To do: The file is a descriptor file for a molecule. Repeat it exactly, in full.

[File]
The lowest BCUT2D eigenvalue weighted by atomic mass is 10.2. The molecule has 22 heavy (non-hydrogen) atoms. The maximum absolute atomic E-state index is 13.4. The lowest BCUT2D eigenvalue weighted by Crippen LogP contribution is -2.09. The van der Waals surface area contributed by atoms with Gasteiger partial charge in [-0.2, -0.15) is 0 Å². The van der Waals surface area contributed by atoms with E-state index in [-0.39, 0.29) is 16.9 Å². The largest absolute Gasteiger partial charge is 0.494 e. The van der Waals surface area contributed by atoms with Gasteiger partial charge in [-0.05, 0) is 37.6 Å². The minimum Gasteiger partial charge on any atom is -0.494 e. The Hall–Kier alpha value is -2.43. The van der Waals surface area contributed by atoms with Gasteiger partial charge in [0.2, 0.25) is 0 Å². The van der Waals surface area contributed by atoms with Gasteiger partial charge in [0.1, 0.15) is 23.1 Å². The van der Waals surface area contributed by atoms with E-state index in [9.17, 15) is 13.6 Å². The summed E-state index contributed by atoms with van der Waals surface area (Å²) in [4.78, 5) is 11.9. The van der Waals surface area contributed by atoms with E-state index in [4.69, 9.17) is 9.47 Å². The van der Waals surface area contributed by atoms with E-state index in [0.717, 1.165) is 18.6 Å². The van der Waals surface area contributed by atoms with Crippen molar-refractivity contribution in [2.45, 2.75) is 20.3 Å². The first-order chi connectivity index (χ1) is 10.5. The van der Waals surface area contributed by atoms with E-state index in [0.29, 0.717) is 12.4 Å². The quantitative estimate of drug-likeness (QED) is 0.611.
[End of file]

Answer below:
The lowest BCUT2D eigenvalue weighted by atomic mass is 10.2. The molecule has 22 heavy (non-hydrogen) atoms. The maximum absolute atomic E-state index is 13.4. The lowest BCUT2D eigenvalue weighted by Crippen LogP contribution is -2.09. The van der Waals surface area contributed by atoms with Gasteiger partial charge in [-0.2, -0.15) is 0 Å². The van der Waals surface area contributed by atoms with E-state index in [-0.39, 0.29) is 16.9 Å². The largest absolute Gasteiger partial charge is 0.494 e. The van der Waals surface area contributed by atoms with Gasteiger partial charge in [-0.05, 0) is 37.6 Å². The minimum Gasteiger partial charge on any atom is -0.494 e. The Hall–Kier alpha value is -2.43. The van der Waals surface area contributed by atoms with Gasteiger partial charge in [0.2, 0.25) is 0 Å². The van der Waals surface area contributed by atoms with Gasteiger partial charge in [0.1, 0.15) is 23.1 Å². The van der Waals surface area contributed by atoms with E-state index in [9.17, 15) is 13.6 Å². The summed E-state index contributed by atoms with van der Waals surface area (Å²) in [4.78, 5) is 11.9. The van der Waals surface area contributed by atoms with E-state index in [4.69, 9.17) is 9.47 Å². The van der Waals surface area contributed by atoms with E-state index in [0.717, 1.165) is 18.6 Å². The van der Waals surface area contributed by atoms with Crippen molar-refractivity contribution in [2.45, 2.75) is 20.3 Å². The first-order chi connectivity index (χ1) is 10.5. The van der Waals surface area contributed by atoms with E-state index in [0.29, 0.717) is 12.4 Å². The quantitative estimate of drug-likeness (QED) is 0.611.